‘Union Jack flying!’ UK pays ‘tribute to Queen’ with first-ever launch from British soil

Richard Dinan on the future of space travel

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Virgin Orbit will pay its respects to Her Majesty this summer when its Launcher One blasts satellites from Spaceport Cornwall into low-Earth orbit. The mission, dubbed Prometheus-2, will see Virgin Orbit’s rocket taking off horizontally from a modified Boeing 747 jet to carry Cubesat satellites into space. These systems provide a test platform for monitoring radio signals such as GPS and sophisticated imaging and will be used by the Ministry of Defence.

Defence Procurement Minister, Jeremy Quin said: ”Space technology is crucial for developing Defence capabilities and the launch of Prometheus-2 represents another important step forward for our homegrown space programme.

“This collaboration with In-Space Missions and Airbus paves the way for the UK to become a more resilient, more robust and more significant global space entity.”

Speaking exclusively to Express.co.uk, Spaceport Cornwall CEO Melissa Thorpe said: “We are planning to launch this summer and it will be a tribute to the UK space industry as well as the Queen’s Jubilee.”

A spokesperson from the UK Space Agency added: “Everyone involved in the first UK launch, from our British satellite manufacturers to our international partners, wants to use this opportunity to honour Her Majesty the Queen.

“We expect to see the Union Jack flying and the Jubilee emblem visible, as UK space history is made later this summer.”

Virgin Orbit’s groundbreaking technology can shoot satellites into the cosmos via a rocket carried under the wing of a modified Boeing jet.

Ms Thorpe believes this technology will help bring significant launch capabilities to the UK.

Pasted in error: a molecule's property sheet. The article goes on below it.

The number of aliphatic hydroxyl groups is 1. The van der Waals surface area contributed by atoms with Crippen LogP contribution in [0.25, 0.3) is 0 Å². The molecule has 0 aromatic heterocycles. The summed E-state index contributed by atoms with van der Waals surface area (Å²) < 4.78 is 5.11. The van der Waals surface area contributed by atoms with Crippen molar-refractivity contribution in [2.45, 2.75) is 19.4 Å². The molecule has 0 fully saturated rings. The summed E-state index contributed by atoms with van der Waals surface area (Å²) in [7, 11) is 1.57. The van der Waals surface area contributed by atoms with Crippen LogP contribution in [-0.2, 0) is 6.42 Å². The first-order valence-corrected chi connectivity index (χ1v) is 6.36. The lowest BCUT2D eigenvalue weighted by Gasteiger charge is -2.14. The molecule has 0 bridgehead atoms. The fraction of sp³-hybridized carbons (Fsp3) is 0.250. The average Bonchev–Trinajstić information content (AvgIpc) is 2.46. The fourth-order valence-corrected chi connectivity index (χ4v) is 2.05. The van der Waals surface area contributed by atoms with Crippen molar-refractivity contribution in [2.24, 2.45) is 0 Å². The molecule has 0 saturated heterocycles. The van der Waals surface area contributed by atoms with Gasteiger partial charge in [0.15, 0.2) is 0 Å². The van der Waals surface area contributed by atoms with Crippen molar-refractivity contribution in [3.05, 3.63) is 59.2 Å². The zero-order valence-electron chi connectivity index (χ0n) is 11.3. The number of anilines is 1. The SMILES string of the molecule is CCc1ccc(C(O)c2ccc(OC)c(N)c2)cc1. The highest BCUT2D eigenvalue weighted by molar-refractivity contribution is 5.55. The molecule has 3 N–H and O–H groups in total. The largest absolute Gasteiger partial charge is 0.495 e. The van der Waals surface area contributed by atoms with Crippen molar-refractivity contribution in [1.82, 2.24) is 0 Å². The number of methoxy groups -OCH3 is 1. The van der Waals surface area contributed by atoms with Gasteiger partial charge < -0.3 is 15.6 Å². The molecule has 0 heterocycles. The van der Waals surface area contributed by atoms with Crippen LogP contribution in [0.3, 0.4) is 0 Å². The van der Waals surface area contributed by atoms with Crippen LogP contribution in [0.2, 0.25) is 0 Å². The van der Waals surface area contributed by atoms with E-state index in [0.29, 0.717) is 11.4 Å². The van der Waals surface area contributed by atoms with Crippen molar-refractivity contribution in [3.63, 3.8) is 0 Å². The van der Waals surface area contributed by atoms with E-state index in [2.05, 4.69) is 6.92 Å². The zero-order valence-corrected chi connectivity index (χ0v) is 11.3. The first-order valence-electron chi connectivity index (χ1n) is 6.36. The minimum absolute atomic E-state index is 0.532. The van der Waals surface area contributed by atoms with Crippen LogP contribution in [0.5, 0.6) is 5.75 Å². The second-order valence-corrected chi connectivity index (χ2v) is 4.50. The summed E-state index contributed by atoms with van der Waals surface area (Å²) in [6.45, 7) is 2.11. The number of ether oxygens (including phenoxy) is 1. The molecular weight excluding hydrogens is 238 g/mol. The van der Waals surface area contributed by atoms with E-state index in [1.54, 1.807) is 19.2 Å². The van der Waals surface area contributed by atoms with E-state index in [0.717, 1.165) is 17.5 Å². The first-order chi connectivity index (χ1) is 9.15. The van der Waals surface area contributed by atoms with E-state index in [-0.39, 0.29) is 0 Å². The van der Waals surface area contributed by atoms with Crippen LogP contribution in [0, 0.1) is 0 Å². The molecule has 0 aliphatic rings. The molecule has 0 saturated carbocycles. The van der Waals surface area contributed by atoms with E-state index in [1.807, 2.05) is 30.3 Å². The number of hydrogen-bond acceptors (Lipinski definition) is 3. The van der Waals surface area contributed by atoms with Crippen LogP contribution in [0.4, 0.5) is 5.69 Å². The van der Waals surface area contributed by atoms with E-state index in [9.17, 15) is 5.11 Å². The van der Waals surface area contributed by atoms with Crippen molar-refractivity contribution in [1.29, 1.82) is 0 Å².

She said: “Our ambitions are to prove that the UK can launch to space.

“To be that first sovereign launch this summer is number one on our list.”

Britain has never launched a rocket into orbit from its own soil.

Back in the Sixties, the UK built the Black Arrow rocket, which was launched from Australia in 1971.

And just like waiting for buses, two space launches have now come along at once for the UK.

SaxaVord Spaceport has announced that it will host a “dress rehearsal” for a small rocket launch taking place at its Lamba Ness site in Shetland later this year.

The launch, dubbed Operation Freya, will see a portable Asgard launch pad system built on the Lamba Ness peninsula that is being prepared for the spaceport’s construction right now.

It will allow the SaxaVord operational team to assess and prepare for a much bigger launch vehicle that is set to be blasted into orbit later this year.

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And this practice run makes for great timing as the company plans to pay homage to the Queen during her Jubilee celebration.

SaxaVord Spaceport announced its plans to mark the Queen’s Platinum Jubilee year by naming Pad Three at Lamba Ness “Launch Pad Elizabeth”.

The rocket being used in the practice launch will be less than three metres tall and will reach 12,000 feet before heading back down to Earth.

The rocket will then return by splashing down into the sea with the assistance of a parachute.

Frank Strang, CEO of SaxaVord Spaceport, said: “This exercise will mark another exciting step in SaxaVord and Shetland’s journey towards becoming the home of the UK’s first vertical launch spaceport.”

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